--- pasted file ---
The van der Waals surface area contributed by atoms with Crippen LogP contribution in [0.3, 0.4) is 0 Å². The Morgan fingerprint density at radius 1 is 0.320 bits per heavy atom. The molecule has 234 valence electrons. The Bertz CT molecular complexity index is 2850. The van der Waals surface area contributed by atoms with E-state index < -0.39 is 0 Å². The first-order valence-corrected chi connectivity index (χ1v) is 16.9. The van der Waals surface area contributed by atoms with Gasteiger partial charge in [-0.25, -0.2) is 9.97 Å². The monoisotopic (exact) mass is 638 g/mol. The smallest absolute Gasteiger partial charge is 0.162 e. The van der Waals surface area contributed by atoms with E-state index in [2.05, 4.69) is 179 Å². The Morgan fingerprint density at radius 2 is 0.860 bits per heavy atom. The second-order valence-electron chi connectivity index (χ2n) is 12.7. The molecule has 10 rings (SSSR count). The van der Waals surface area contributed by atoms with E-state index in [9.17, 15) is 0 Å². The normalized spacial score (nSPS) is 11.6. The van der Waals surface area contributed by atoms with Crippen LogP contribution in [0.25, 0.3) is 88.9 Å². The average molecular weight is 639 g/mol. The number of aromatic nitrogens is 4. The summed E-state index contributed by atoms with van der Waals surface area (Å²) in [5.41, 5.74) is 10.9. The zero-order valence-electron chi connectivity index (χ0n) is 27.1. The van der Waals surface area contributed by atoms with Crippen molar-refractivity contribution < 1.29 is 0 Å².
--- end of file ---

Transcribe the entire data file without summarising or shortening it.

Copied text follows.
The van der Waals surface area contributed by atoms with Crippen LogP contribution in [0.3, 0.4) is 0 Å². The Morgan fingerprint density at radius 1 is 0.320 bits per heavy atom. The molecule has 234 valence electrons. The Bertz CT molecular complexity index is 2850. The van der Waals surface area contributed by atoms with E-state index < -0.39 is 0 Å². The first-order valence-corrected chi connectivity index (χ1v) is 16.9. The van der Waals surface area contributed by atoms with Gasteiger partial charge in [-0.25, -0.2) is 9.97 Å². The monoisotopic (exact) mass is 638 g/mol. The smallest absolute Gasteiger partial charge is 0.162 e. The van der Waals surface area contributed by atoms with E-state index in [2.05, 4.69) is 179 Å². The Morgan fingerprint density at radius 2 is 0.860 bits per heavy atom. The second-order valence-electron chi connectivity index (χ2n) is 12.7. The molecule has 10 rings (SSSR count). The van der Waals surface area contributed by atoms with E-state index in [9.17, 15) is 0 Å². The normalized spacial score (nSPS) is 11.6. The van der Waals surface area contributed by atoms with Crippen LogP contribution in [0.25, 0.3) is 88.9 Å². The average molecular weight is 639 g/mol. The number of aromatic nitrogens is 4. The summed E-state index contributed by atoms with van der Waals surface area (Å²) in [5.41, 5.74) is 10.9. The zero-order valence-electron chi connectivity index (χ0n) is 27.1. The van der Waals surface area contributed by atoms with Crippen molar-refractivity contribution < 1.29 is 0 Å².